Ten-thousand Kumamons doing an elaborate Busby Berkeley-style dance routine to Kyu Sakamoto’s international 1963 hit “Sukiyaki”? A 100-meter Hatsune Miku towering over the stadium while 80,000 spectators crane their necks for a glimpse up her skirt? Newly elected Prime Minister Pamyu Pamyu speeding up a ramp and jumping into the stadium on Kaneda’s bike from “Akira” to deliver the “Idolympic” Torch?

The announcement that Tokyo had been chosen as the host for the 2020 Olympics set off a frenzy of speculation as to what the opening ceremony could look like, with ideas ranging from the fearful (any involvement of Johnny & Associates artists) to the wishful (fully functional Gundam Mobile Suits). One thing that’s for certain is that Japanese culture will be thrust into the full glare of the world’s spotlight, and the resulting event will say a lot about how the country wishes to be seen.

Both Beijing (2008) and London (2012) placed their opening ceremonies in the hands of internationally acclaimed, award-winning filmmakers with strong groundings in theatre, but Zhang Yimou and Danny Boyle took different approaches to the music. China focused on classical music and elaborate, tightly drilled performances. London wisely avoided mimicking that spectacle and instead emphasized a sense of looseness and diversity, with a soundtrack that winked at the classics but accentuated pop.

There are plenty of examples of traditional Japanese culture that suggest it’s worthy of a show. In particular, the Awa-odori dance festival brings thousands of dancers and more than a million spectators onto the streets of Tokushima and the festival’s similarly scaled echo in Tokyo’s Koenji neighborhood. It combines the sort of mass spectacle that characterized Beijing with the festive, carnival atmosphere of London while remaining something Japan can proudly claim as its own.

When it comes to pop, we can’t know what will be popular in seven years’ time. That said, with a music industry that eagerly seeks ways to prolong the lifespans of currently bankable artists at the expense of developing new talent, the pop scene of 2020 could look surprisingly familiar to any impatient time travelers from today.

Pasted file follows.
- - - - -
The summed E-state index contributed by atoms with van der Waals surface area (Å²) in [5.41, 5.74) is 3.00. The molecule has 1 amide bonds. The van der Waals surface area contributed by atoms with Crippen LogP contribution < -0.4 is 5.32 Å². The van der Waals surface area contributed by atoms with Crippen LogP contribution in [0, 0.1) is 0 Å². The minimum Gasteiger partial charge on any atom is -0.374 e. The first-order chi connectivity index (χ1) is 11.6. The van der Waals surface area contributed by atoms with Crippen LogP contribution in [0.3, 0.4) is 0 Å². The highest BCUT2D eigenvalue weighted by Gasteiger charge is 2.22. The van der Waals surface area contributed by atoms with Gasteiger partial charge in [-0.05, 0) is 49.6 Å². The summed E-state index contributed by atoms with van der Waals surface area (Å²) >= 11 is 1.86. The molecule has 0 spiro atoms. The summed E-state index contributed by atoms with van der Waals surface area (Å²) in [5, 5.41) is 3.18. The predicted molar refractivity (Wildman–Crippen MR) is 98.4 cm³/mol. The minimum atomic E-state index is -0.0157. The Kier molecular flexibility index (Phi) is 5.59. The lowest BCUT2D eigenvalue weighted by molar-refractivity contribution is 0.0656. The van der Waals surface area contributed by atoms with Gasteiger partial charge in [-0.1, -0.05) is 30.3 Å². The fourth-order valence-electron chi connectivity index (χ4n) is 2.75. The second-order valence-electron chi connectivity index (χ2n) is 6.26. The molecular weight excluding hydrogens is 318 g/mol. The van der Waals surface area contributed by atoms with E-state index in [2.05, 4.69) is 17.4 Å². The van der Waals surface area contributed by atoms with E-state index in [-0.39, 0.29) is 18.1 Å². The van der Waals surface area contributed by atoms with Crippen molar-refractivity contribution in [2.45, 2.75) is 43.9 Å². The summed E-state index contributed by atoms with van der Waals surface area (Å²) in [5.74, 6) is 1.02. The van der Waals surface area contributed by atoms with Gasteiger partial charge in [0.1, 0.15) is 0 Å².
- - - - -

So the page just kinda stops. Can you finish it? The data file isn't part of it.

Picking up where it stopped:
The likes of Mr. Children, B’z, SMAP and Arashi seem through some sort of alchemical process to have been rendered death-proof, so don’t rule out any of them making an appearance. In fact, a 47 year-old Takuya Kimura singing “Sekai ni Hitotsu Dake no Hana” is an alarmingly plausible scenario. Similarly, we should be alert to the danger of a PR agency gaining creative access and using the opening ceremony to push the latest talentless knockoffs they have on their books.

One name that comes up in a lot of discussions about 2020 is Kyu Sakamoto, whose song “Ue o Muite Aruku”, known as “Sukiyaki” in English, was an overseas hit in 1963, just as Tokyo was gearing up to host its last Olympics in 1964. Both the song and the games were symbols of Japan’s postwar re-emergence in the international community, and it seems likely that the 2020 organizers will want to play up links between now and then.

Another name being bandied around a lot is Sakamoto’s namesake Ryuichi. Finding fame as a member of ’70s/’80s technopop pioneers Yellow Magic Orchestra, he has also been lauded internationally for his film soundtrack work, and now occupies a position as a sort of elder statesman of Japanese music that makes him in many ways an ideal figure for some sort of musical director role.

In the end, the opening ceremony is an event that everyone will watch, so it doesn’t need to answer to commercial concerns in the same way that a similarly sized but privately funded event would. Let’s hope organizers have a free hand to craft an event that showcases both tradition and talent.

In line with COVID-19 guidelines, the government is strongly requesting that residents and visitors exercise caution if they choose to visit bars, restaurants, music venues and other public spaces.

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